Analysis of prehistoric air trapped in tiny bubbles beneath the polar ice sheets and of the composition of ice surrounding those bubbles suggests a correlation between carbon dioxide levels in the Earth’s atmosphere and global temperature over the last 160,000 years. Estimates of global temperature at the time air in the bubbles was trapped rely on measuring the relative abundances of hydrogen and its heavier isotope, deuterium, in the ice surrounding the bubbles. When global temperatures are relatively low, water containing deuterium tends to condense and precipitate before reaching the poles; thus, ice deposited at the poles when the global temperature was cooler contained relatively less deuterium than ice deposited at warmer global temperatures. Estimates of global temperature based on this information, combined with analysis of the carbon dioxide content of air trapped in ice deep beneath the polar surface, suggest that during periods of postglacial warming carbon dioxide in the Earth’s atmosphere increased by approximately 40 percent.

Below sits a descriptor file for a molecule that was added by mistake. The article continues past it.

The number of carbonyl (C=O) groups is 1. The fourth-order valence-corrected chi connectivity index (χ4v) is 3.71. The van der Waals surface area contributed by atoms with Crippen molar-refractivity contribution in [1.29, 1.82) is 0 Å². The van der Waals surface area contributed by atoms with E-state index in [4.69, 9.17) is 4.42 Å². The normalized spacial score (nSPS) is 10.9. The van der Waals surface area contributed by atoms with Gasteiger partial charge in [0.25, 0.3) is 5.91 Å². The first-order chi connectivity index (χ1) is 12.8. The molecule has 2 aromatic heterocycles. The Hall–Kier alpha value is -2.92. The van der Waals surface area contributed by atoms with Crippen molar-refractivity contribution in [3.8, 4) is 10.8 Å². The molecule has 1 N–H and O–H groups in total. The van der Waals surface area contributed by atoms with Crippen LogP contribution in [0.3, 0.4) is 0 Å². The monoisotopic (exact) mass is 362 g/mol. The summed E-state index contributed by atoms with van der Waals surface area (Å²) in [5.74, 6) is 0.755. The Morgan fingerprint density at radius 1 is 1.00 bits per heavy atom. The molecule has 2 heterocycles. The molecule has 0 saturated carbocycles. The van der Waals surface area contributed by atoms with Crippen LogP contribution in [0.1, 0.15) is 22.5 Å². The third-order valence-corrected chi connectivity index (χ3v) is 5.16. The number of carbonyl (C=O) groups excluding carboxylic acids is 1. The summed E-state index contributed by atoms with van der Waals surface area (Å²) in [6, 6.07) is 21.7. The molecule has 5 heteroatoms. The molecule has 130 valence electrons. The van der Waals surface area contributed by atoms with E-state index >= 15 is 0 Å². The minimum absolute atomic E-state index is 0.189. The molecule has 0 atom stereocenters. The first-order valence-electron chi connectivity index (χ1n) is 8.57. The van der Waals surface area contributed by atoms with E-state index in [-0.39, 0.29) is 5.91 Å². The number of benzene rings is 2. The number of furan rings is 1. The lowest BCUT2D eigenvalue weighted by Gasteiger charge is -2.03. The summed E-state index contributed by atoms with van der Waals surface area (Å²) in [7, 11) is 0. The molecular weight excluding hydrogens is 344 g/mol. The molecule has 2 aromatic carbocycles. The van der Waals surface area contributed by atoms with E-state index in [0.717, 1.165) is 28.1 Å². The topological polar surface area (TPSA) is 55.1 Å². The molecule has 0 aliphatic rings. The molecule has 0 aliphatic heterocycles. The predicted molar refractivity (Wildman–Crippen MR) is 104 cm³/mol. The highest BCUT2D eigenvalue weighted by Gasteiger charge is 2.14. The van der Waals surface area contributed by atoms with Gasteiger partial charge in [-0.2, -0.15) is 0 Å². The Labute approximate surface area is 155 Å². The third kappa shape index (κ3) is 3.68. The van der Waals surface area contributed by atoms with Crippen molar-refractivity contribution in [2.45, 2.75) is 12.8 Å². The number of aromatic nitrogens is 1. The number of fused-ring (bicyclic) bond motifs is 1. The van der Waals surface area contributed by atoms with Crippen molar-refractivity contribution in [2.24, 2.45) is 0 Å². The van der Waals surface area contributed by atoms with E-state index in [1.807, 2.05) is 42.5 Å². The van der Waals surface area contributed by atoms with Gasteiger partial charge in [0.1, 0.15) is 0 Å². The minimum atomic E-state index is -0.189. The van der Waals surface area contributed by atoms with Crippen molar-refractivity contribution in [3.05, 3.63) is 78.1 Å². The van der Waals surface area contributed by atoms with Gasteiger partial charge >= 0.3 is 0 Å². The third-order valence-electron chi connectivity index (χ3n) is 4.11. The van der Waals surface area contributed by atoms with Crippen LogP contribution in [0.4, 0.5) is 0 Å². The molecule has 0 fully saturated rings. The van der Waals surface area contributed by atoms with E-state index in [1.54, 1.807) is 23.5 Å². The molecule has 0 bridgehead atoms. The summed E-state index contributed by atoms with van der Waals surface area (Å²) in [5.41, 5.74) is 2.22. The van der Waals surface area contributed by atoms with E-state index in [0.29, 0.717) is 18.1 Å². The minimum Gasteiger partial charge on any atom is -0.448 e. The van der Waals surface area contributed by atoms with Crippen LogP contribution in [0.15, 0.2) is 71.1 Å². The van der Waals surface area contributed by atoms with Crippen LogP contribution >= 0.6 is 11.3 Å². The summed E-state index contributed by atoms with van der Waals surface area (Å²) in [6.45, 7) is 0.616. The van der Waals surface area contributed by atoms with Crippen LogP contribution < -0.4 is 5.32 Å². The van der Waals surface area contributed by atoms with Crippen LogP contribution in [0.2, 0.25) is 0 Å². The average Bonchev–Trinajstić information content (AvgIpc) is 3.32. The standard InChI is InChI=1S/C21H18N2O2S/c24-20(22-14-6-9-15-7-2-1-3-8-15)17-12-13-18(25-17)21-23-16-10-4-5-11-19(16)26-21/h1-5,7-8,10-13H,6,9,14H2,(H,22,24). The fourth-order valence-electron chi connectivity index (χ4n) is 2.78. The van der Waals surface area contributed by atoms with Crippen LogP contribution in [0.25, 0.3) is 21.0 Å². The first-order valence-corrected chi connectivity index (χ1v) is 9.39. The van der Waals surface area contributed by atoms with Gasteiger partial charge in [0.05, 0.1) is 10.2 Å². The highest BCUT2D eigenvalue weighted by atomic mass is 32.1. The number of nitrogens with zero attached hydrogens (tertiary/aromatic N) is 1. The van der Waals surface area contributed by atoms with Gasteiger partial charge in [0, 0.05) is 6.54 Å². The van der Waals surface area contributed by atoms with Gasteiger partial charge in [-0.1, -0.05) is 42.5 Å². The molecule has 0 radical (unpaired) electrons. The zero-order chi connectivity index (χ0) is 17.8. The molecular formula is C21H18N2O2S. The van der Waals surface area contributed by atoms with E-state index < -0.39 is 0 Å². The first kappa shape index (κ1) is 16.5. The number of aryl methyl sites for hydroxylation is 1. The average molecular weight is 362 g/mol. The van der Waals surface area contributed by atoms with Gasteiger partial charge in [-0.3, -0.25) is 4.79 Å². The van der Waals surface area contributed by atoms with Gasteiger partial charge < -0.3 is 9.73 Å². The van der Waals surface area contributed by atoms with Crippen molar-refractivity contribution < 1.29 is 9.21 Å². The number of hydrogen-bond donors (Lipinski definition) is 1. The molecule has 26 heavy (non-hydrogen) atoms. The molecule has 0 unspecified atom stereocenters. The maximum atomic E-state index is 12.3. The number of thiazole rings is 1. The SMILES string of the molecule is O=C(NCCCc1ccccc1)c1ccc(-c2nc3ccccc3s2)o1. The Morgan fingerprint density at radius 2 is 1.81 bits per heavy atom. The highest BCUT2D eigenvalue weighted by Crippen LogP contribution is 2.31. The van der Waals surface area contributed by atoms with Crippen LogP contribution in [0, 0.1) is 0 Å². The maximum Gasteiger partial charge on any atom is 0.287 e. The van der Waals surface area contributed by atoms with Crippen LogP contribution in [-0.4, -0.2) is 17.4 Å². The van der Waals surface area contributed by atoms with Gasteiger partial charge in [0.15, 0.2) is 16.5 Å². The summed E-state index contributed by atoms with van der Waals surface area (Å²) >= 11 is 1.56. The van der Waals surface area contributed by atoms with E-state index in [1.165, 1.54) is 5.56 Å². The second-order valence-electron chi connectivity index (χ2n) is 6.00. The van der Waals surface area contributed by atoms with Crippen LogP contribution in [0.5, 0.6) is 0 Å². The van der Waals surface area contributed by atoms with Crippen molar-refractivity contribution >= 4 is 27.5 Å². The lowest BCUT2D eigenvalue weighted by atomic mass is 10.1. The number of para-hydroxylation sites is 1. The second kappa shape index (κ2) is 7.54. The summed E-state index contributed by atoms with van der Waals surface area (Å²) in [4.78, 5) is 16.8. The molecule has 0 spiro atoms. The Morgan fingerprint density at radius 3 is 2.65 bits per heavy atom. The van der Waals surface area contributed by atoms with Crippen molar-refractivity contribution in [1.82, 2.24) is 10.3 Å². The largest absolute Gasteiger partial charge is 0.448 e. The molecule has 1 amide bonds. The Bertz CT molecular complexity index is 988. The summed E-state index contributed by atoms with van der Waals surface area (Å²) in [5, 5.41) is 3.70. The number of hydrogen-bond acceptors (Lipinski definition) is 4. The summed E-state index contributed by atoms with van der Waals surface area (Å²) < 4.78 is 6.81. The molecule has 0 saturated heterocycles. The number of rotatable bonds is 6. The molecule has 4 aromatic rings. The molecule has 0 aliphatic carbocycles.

In the passage, the author is primarily concerned with doing which of the following?